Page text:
My vote: Charge $20. adults, usually kids under 8 (for my company are 1/2 price) and kids under 2 or 3 are free.

Read my post under Attracting the $150. vs $30 client!!!
La torche de l’amour est allumee dans la cuisine.
La torche de l’amour est allumee dans la cuisine.
post #3 of 6
Thighs are good option. Might look into Beef Brisket as well. I am a little confused as to whether the whole thing is Kosher or not. I mean like real Kosher, Rabinical Society, etc etc.

For me it would go out at $22.50 per plate and the under 8 year old crowd would be $11.00 per plate. No travel charge if I got the $22.50 with a 50 person gaurantee. But I would have a $750 staffing fee as well. Then I do rentals, so tables, chairs, etc would be on top of that. But many caterers are not backward integrated businesses so that would be up to you.
I am a reduction of my youthful mistakes mixed with the roux of a few adult successes
I am a reduction of my youthful mistakes mixed with the roux of a few adult successes
post #4 of 6
Dawn, please allow me to preface my comments with the following: I've catered over 100 events that required a kosher supervisor on the premises; from Conservative to Orthodox. Before you begin, make certain you know what the kosher requirements are. I had an outdoor event such as the one you describe. I purchased Sinai 48 kosher dinner franks. An hour before the picnicers were to arrive the host informed me that these franks, while kosher, weren't kosher enough. Fortunately, a local shop had glatt kosher franks and we didn't miss a beat. Check to see if you need glatt meat.

C'mon, let's think, here. You're at a barbecue and you see chicken, hamburgers, and kosher franks. What's the least healthy, while being the most attractive to alot of adults? Yup, "Gimme a dog with onions, relish, and mustard." Avoid the 1/4 pound dinner franks. The kids will eat half of one and toss it. The adults will eat hot dogs, burgers, and, maybe, chicken breast (to look like they're dieting). The kids will eat dogs and burgers. Plan for one burger and one frank per guest; one piece of chicken per adult. Figure 60 people. That's 12 to 15 lbs. of ground beef @$4.00 a pound and 8 lbs. of regular sized (2 oz) franks. For the green salad, buy bagged prewashed and torn romaine. Even Sam's Club has it with a kosher designation. I trust you'll make a savory rather than a sweet kugel. One shallow steam line pan (44 pcs) will be ample.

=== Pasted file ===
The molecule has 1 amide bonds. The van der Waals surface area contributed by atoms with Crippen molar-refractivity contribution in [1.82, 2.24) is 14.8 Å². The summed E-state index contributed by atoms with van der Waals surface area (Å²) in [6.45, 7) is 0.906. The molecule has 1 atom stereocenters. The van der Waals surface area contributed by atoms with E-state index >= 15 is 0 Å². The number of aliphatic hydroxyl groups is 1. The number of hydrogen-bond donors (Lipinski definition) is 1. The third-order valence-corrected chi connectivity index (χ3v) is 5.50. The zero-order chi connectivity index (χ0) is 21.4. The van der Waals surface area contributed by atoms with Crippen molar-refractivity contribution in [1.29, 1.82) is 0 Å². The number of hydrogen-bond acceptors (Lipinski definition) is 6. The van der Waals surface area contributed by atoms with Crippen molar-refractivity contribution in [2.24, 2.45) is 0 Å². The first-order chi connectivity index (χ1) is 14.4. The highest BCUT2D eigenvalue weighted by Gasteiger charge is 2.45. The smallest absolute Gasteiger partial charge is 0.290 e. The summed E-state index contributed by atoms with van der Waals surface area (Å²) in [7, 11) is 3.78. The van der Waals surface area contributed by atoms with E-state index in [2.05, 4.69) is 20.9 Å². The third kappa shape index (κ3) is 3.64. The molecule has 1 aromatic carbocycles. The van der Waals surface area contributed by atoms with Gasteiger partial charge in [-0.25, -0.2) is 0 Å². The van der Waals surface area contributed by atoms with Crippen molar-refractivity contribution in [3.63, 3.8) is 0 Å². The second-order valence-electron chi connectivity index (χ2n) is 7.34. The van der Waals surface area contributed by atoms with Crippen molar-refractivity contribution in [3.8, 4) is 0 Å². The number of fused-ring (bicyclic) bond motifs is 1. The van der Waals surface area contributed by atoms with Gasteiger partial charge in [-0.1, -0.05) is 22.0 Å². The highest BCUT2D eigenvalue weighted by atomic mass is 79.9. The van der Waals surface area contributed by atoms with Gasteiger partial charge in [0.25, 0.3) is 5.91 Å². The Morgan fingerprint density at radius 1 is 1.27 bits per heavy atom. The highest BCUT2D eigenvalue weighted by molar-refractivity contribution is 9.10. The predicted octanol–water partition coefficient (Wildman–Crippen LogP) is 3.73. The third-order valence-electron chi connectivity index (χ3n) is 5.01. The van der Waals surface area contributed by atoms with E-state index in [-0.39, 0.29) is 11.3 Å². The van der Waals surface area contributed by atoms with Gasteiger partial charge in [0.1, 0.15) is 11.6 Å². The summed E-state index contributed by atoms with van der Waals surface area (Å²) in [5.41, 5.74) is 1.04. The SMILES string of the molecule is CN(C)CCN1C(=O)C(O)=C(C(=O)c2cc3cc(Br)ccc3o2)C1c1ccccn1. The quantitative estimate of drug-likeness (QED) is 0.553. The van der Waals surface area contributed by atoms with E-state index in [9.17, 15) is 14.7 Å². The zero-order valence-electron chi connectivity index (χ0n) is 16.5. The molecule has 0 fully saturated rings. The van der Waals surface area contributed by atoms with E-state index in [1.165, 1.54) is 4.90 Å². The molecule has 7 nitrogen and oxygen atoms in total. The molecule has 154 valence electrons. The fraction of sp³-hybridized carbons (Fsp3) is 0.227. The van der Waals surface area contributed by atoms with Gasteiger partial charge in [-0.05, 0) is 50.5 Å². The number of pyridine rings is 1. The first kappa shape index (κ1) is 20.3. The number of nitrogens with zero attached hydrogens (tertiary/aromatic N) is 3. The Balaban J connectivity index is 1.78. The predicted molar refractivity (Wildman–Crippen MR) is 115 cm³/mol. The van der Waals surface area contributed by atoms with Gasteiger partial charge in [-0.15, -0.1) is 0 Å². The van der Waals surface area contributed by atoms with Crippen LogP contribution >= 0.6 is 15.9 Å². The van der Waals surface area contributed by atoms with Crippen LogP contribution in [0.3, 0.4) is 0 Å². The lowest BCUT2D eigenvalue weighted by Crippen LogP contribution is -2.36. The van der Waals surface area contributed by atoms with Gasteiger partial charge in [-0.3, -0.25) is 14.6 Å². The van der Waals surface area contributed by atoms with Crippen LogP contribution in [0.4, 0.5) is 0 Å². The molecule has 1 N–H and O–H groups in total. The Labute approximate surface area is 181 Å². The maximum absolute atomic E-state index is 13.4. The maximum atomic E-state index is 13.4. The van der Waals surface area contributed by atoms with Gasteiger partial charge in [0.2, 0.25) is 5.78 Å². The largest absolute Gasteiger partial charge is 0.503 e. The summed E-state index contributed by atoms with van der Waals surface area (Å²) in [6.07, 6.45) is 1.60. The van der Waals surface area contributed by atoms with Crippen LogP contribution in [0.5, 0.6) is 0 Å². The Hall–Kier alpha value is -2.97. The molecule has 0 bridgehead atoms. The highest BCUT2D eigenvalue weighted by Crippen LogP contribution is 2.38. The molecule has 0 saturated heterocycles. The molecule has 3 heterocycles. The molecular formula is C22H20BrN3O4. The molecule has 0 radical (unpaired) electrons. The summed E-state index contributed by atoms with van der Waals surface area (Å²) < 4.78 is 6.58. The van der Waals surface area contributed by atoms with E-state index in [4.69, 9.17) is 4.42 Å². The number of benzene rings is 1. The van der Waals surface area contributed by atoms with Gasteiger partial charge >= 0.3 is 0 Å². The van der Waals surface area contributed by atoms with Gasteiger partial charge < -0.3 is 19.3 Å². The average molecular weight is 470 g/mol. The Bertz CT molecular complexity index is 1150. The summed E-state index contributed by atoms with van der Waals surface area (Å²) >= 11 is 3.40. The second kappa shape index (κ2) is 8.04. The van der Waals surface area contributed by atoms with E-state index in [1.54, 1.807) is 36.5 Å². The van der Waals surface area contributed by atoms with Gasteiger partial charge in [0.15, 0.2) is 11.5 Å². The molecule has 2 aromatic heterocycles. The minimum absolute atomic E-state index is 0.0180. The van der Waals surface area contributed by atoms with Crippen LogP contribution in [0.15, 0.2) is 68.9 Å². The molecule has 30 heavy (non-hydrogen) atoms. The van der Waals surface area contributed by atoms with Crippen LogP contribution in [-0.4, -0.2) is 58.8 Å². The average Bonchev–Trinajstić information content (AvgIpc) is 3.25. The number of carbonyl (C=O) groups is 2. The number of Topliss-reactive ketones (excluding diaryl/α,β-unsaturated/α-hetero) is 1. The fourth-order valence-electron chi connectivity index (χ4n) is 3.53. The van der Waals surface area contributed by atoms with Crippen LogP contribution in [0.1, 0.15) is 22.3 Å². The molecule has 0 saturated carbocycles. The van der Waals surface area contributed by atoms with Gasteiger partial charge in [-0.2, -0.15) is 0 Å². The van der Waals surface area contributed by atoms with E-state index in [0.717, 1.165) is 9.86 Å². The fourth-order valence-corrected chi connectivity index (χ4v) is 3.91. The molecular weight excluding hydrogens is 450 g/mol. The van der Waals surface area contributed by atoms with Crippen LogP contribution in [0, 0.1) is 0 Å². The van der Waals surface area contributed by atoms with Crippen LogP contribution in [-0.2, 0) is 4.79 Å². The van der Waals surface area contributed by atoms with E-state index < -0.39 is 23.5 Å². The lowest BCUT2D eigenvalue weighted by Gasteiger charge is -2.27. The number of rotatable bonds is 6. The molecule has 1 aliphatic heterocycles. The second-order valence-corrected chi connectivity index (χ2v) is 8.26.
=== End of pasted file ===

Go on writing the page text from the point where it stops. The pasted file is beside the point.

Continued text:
50 adults=$900, 10 kids=$90+ the cost of service. It certainly can be done.

Not only is it not necessary to forgo the green salad but you should add cole slaw. (bagged shredded cabbage, some onion greens, etc.)

Remember this caterer's adage: For every condiment addition, subtract a number of people who won't eat the item. In the kosher trade, chicken breast is far more expensive than thighs. Thighs take longer to cook on an outdoor barbecue and their tenderness can be very unpredictable. Kebobs sound like a pain in the behind and profit margin. Why create unappreciated extra work? I'd use Empire brand IQF boneless thighs and two or three grilling marinades applied just as the thighs finish on the grill. Remember, kosher meat eaters usually want poultry very well done.


Dawn, that's 240 protein servings for 60 people. Way, way too much.

Kids will probably pass on salad and kugel but want chips and pickles. Adults will eat anything that doesn't move and is free.

It depends on your margin...what you need to make on this event and whether you want this woman as a regular client.

We can tell.

Good luck
post #5 of 6

Tire biters


This must be a Kosher thing as many of the guests I have seen will eat it even if it moves. However you are right about the free part. I have heard them called "Tire biters," and I often joke they will eat or take anything not nailed down.
"You are only as good as who you hire."
"You are only as good as who you hire."
post #6 of 6
Here's a question I've been asked more times than I can count and it doesn't have to be a kosher thing.